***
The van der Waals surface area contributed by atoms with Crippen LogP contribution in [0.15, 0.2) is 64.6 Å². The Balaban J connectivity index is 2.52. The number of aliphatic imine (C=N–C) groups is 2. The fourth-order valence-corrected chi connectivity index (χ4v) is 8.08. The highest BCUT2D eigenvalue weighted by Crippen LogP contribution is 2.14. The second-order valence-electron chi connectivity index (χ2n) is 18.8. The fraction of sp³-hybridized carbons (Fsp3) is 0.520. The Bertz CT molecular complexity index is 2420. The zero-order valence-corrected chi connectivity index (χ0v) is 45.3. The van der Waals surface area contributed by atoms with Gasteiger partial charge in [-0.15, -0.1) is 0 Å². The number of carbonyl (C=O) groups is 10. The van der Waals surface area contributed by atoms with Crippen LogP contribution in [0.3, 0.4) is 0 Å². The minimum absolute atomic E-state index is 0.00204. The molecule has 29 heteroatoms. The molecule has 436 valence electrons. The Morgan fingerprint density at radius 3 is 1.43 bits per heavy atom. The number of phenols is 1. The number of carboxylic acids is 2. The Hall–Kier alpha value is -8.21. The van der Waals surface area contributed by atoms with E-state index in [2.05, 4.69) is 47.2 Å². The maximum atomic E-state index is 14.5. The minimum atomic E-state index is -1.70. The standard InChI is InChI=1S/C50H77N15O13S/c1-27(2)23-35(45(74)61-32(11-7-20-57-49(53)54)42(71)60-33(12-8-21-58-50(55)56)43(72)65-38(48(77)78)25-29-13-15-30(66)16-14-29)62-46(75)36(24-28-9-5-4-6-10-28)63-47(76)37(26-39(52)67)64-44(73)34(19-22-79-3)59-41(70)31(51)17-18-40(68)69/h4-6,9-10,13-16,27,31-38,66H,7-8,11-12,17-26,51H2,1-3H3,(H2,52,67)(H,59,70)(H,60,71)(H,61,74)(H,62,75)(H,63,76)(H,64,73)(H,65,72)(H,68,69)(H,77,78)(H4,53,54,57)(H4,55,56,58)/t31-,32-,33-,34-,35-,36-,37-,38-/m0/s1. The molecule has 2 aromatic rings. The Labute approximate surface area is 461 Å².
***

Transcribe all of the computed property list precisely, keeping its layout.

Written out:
The van der Waals surface area contributed by atoms with Crippen LogP contribution in [0.15, 0.2) is 64.6 Å². The Balaban J connectivity index is 2.52. The number of aliphatic imine (C=N–C) groups is 2. The fourth-order valence-corrected chi connectivity index (χ4v) is 8.08. The highest BCUT2D eigenvalue weighted by Crippen LogP contribution is 2.14. The second-order valence-electron chi connectivity index (χ2n) is 18.8. The fraction of sp³-hybridized carbons (Fsp3) is 0.520. The Bertz CT molecular complexity index is 2420. The zero-order valence-corrected chi connectivity index (χ0v) is 45.3. The van der Waals surface area contributed by atoms with Gasteiger partial charge in [-0.15, -0.1) is 0 Å². The number of carbonyl (C=O) groups is 10. The van der Waals surface area contributed by atoms with Crippen LogP contribution in [0.3, 0.4) is 0 Å². The minimum absolute atomic E-state index is 0.00204. The molecule has 29 heteroatoms. The molecule has 436 valence electrons. The Morgan fingerprint density at radius 3 is 1.43 bits per heavy atom. The number of phenols is 1. The number of carboxylic acids is 2. The Hall–Kier alpha value is -8.21. The van der Waals surface area contributed by atoms with E-state index in [2.05, 4.69) is 47.2 Å². The maximum atomic E-state index is 14.5. The minimum atomic E-state index is -1.70. The standard InChI is InChI=1S/C50H77N15O13S/c1-27(2)23-35(45(74)61-32(11-7-20-57-49(53)54)42(71)60-33(12-8-21-58-50(55)56)43(72)65-38(48(77)78)25-29-13-15-30(66)16-14-29)62-46(75)36(24-28-9-5-4-6-10-28)63-47(76)37(26-39(52)67)64-44(73)34(19-22-79-3)59-41(70)31(51)17-18-40(68)69/h4-6,9-10,13-16,27,31-38,66H,7-8,11-12,17-26,51H2,1-3H3,(H2,52,67)(H,59,70)(H,60,71)(H,61,74)(H,62,75)(H,63,76)(H,64,73)(H,65,72)(H,68,69)(H,77,78)(H4,53,54,57)(H4,55,56,58)/t31-,32-,33-,34-,35-,36-,37-,38-/m0/s1. The molecule has 2 aromatic rings. The Labute approximate surface area is 461 Å².